There’s an idea that’s been gathering steam in the tech world for years now, a concept called the Internet of Things.
More than just a catchy and vague description, the Internet of Things is the kind of “Jetsons”-esque future that we’ve been dreaming of since the dawn of the technological age: pantries that keep their own inventories, light bulbs that alert you when they’re nearing the end of their life and homes that know what’s in their own junk drawers.
And it’s already here. Look no further than the splash made a couple of weeks ago by the Nest, a thermostat that learns your habits and programs itself according to your routines.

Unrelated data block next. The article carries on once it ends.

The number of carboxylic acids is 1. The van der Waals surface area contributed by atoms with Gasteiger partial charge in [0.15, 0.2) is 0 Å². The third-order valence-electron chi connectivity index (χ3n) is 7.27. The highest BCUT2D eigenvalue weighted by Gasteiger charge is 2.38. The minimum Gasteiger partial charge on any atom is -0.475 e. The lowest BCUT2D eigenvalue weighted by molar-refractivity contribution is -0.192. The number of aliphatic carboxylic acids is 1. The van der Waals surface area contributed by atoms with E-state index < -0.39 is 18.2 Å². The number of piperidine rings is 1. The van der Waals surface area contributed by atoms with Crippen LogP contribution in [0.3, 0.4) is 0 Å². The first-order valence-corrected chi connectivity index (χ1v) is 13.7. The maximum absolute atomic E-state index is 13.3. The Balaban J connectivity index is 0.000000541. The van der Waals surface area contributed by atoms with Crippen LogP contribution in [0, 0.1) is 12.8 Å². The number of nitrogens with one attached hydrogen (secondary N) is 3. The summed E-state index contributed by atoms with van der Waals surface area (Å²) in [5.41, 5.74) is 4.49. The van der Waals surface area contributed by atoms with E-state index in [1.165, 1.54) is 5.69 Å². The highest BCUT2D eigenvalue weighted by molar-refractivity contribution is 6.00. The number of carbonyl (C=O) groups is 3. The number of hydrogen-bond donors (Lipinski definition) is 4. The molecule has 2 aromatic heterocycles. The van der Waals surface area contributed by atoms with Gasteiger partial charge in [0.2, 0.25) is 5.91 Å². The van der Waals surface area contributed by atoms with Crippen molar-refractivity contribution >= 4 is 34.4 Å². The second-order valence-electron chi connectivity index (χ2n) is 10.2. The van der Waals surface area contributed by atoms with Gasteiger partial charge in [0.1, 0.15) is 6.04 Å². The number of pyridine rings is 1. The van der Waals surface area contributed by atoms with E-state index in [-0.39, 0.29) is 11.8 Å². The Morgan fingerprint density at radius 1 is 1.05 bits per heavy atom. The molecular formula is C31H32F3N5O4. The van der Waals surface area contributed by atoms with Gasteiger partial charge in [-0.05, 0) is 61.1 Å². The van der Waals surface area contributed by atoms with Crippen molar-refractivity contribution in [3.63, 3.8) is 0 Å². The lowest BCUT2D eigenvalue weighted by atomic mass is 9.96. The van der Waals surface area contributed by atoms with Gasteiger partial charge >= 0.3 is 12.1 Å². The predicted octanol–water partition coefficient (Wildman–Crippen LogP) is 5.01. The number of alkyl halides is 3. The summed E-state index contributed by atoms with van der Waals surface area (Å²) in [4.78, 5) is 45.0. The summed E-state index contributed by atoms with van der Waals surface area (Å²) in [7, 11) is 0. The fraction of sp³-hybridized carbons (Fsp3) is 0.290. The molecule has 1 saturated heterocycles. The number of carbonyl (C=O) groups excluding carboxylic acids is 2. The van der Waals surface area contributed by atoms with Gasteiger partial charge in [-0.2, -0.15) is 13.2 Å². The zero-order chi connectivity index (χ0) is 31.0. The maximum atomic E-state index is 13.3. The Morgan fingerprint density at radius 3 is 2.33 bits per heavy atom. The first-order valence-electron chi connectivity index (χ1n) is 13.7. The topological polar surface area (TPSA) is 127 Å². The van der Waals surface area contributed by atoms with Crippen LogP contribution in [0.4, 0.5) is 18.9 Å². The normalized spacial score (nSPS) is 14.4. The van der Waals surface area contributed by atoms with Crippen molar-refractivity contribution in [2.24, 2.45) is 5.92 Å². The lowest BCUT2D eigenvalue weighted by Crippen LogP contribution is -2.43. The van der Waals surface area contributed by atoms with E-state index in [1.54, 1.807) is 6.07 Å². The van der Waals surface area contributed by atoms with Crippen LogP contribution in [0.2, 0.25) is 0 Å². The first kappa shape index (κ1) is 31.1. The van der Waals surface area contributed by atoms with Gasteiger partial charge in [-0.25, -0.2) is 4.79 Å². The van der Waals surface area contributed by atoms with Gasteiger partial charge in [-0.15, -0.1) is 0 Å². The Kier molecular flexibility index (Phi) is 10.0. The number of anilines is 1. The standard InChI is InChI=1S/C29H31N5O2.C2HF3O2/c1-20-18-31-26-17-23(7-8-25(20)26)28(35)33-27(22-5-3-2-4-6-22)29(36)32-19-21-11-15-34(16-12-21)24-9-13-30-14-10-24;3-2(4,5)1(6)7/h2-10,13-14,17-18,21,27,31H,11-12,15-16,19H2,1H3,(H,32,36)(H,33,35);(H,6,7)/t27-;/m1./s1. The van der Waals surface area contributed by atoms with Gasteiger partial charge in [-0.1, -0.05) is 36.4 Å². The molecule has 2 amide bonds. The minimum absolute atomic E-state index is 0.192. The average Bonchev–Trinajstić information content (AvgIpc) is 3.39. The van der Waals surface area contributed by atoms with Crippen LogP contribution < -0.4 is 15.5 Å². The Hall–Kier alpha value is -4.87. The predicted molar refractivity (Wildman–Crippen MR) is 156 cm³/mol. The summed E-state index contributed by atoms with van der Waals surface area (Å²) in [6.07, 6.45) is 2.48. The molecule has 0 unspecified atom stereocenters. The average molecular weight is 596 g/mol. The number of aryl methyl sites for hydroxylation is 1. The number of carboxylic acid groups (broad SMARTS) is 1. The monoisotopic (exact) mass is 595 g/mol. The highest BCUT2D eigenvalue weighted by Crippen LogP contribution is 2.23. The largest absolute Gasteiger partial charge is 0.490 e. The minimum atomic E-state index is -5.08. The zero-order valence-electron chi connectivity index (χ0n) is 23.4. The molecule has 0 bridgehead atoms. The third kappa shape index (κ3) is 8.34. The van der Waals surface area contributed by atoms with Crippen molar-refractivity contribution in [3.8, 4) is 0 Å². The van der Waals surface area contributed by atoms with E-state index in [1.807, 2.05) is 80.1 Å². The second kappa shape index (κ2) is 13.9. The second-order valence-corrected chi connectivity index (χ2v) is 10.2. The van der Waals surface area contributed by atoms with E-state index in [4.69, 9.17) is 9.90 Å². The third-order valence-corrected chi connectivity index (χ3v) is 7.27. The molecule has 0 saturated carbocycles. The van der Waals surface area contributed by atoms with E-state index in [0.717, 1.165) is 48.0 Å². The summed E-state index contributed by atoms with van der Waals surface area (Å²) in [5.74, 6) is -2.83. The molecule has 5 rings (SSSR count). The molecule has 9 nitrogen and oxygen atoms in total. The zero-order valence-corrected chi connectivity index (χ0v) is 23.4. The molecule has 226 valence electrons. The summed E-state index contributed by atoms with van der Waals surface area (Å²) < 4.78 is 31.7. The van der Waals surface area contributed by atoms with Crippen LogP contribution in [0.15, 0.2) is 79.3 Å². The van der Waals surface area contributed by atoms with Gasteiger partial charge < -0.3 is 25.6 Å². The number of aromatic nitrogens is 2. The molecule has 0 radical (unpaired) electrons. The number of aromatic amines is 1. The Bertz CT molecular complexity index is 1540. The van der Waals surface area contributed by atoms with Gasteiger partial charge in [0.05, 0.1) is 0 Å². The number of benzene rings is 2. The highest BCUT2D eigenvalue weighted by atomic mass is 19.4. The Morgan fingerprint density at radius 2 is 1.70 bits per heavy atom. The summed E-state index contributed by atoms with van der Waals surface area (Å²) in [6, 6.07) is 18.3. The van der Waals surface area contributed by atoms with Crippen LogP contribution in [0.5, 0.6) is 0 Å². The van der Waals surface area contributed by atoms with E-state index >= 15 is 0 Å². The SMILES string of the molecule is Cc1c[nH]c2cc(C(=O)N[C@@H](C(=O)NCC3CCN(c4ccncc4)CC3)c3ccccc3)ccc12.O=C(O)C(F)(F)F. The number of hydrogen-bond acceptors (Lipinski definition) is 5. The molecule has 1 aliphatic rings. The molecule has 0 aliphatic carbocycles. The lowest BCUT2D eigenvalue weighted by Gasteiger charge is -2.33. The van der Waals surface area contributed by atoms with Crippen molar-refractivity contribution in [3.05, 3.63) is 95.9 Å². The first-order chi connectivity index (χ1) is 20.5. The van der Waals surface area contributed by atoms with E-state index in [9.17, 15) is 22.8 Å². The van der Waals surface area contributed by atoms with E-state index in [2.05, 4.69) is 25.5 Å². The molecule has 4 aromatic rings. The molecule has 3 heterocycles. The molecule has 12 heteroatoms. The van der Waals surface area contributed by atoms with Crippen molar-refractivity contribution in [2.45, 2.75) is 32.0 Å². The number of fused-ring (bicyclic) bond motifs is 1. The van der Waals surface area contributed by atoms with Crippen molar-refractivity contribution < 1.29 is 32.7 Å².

In a recent article in the New York Times, reporters Claire Cain Miller and Nick Bilton took a deep dive looking into Google X, a top-secret lab on the search giant’s campus in Mountain View, Calif.
Google’s self-driving cars, as well as other projects such as its work with space elevators and robots, are all based out of this lab.
Many of the inventions and ideas being kicked around the labs are part of this idea of the Internet of Things, including coffee pots and garden planters that can be hooked up to the Internet and controlled remotely.
The idea of a completely connected world is one that Vint Cerf — an early innovator of the Internet and Google’s chief “Internet evangelist” — has talked about for years, he said in an interview with VentureBeat.
“I used to tell jokes about Internet-enabled light bulbs,” Cerf said. “I can’t tell jokes about it anymore — there already is an Internet-connected light bulb.”
And, according to the New York Times, Google is working on it.
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